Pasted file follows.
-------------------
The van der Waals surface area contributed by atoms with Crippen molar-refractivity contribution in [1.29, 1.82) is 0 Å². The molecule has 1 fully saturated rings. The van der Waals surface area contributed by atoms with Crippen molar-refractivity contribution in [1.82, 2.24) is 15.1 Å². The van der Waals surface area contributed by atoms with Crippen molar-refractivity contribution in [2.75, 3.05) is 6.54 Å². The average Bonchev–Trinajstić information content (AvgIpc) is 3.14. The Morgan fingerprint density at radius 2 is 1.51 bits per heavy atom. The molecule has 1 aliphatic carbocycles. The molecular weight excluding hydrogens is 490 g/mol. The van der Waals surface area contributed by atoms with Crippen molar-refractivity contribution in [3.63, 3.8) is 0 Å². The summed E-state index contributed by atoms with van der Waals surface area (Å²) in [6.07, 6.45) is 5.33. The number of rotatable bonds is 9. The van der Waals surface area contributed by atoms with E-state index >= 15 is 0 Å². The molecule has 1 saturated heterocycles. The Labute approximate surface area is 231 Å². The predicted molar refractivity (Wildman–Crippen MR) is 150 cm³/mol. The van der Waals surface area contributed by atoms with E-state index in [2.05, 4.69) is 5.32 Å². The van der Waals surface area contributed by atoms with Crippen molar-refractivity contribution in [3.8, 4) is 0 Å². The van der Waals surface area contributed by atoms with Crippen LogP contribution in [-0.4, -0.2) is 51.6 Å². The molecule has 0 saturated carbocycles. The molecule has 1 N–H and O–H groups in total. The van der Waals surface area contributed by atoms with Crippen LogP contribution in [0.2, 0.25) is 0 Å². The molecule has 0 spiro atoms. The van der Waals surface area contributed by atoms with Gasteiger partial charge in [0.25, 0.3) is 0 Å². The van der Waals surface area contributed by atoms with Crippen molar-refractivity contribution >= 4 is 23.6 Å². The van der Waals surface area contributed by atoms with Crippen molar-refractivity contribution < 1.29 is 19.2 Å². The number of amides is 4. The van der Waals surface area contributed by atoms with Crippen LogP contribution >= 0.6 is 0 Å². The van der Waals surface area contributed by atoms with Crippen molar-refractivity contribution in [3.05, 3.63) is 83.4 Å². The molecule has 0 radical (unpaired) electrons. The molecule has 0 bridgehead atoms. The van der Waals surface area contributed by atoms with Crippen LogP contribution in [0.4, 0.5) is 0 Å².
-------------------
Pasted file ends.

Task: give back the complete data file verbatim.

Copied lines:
The van der Waals surface area contributed by atoms with Crippen molar-refractivity contribution in [1.29, 1.82) is 0 Å². The molecule has 1 fully saturated rings. The van der Waals surface area contributed by atoms with Crippen molar-refractivity contribution in [1.82, 2.24) is 15.1 Å². The van der Waals surface area contributed by atoms with Crippen molar-refractivity contribution in [2.75, 3.05) is 6.54 Å². The average Bonchev–Trinajstić information content (AvgIpc) is 3.14. The Morgan fingerprint density at radius 2 is 1.51 bits per heavy atom. The molecule has 1 aliphatic carbocycles. The molecular weight excluding hydrogens is 490 g/mol. The van der Waals surface area contributed by atoms with Crippen molar-refractivity contribution in [3.63, 3.8) is 0 Å². The summed E-state index contributed by atoms with van der Waals surface area (Å²) in [6.07, 6.45) is 5.33. The number of rotatable bonds is 9. The van der Waals surface area contributed by atoms with E-state index >= 15 is 0 Å². The molecule has 1 saturated heterocycles. The Labute approximate surface area is 231 Å². The predicted molar refractivity (Wildman–Crippen MR) is 150 cm³/mol. The van der Waals surface area contributed by atoms with E-state index in [2.05, 4.69) is 5.32 Å². The van der Waals surface area contributed by atoms with Crippen molar-refractivity contribution in [3.8, 4) is 0 Å². The van der Waals surface area contributed by atoms with Crippen LogP contribution in [-0.4, -0.2) is 51.6 Å². The molecule has 0 saturated carbocycles. The molecule has 1 N–H and O–H groups in total. The van der Waals surface area contributed by atoms with Crippen LogP contribution in [0.2, 0.25) is 0 Å². The molecule has 0 spiro atoms. The van der Waals surface area contributed by atoms with Gasteiger partial charge in [0.25, 0.3) is 0 Å². The van der Waals surface area contributed by atoms with Crippen molar-refractivity contribution >= 4 is 23.6 Å². The van der Waals surface area contributed by atoms with Crippen molar-refractivity contribution < 1.29 is 19.2 Å². The number of amides is 4. The van der Waals surface area contributed by atoms with Crippen LogP contribution >= 0.6 is 0 Å². The van der Waals surface area contributed by atoms with Crippen molar-refractivity contribution in [3.05, 3.63) is 83.4 Å². The molecule has 0 radical (unpaired) electrons. The molecule has 0 bridgehead atoms. The van der Waals surface area contributed by atoms with Crippen LogP contribution in [0.4, 0.5) is 0 Å².